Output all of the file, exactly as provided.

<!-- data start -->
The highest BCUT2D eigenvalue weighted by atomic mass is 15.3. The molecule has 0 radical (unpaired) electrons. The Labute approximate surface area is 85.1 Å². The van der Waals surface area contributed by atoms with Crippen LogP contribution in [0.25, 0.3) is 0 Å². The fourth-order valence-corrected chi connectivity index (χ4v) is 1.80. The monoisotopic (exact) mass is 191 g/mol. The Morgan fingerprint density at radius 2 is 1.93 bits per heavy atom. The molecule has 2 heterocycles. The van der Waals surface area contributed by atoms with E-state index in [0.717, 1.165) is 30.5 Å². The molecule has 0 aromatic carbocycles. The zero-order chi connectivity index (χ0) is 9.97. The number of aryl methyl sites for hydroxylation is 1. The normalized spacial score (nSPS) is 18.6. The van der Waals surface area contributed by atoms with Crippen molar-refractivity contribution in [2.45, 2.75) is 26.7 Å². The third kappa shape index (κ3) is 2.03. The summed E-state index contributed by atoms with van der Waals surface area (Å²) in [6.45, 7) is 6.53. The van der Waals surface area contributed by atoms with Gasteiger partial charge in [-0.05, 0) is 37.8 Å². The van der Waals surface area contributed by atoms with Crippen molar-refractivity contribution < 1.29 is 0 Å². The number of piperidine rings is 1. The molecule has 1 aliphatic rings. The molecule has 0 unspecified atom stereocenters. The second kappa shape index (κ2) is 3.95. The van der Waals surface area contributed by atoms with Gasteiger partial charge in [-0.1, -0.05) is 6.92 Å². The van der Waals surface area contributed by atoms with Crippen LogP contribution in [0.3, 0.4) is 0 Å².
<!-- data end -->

The highest BCUT2D eigenvalue weighted by atomic mass is 15.3. The molecule has 0 radical (unpaired) electrons. The Labute approximate surface area is 85.1 Å². The van der Waals surface area contributed by atoms with Crippen LogP contribution in [0.25, 0.3) is 0 Å². The fourth-order valence-corrected chi connectivity index (χ4v) is 1.80. The monoisotopic (exact) mass is 191 g/mol. The Morgan fingerprint density at radius 2 is 1.93 bits per heavy atom. The molecule has 2 heterocycles. The van der Waals surface area contributed by atoms with E-state index in [0.717, 1.165) is 30.5 Å². The molecule has 0 aromatic carbocycles. The zero-order chi connectivity index (χ0) is 9.97. The number of aryl methyl sites for hydroxylation is 1. The normalized spacial score (nSPS) is 18.6. The van der Waals surface area contributed by atoms with Crippen molar-refractivity contribution in [2.45, 2.75) is 26.7 Å². The third kappa shape index (κ3) is 2.03. The summed E-state index contributed by atoms with van der Waals surface area (Å²) in [6.45, 7) is 6.53. The van der Waals surface area contributed by atoms with Gasteiger partial charge in [-0.05, 0) is 37.8 Å². The van der Waals surface area contributed by atoms with Crippen molar-refractivity contribution < 1.29 is 0 Å². The number of piperidine rings is 1. The molecule has 1 aliphatic rings. The molecule has 0 unspecified atom stereocenters. The second kappa shape index (κ2) is 3.95. The van der Waals surface area contributed by atoms with Gasteiger partial charge in [-0.1, -0.05) is 6.92 Å². The van der Waals surface area contributed by atoms with Crippen LogP contribution in [0.3, 0.4) is 0 Å².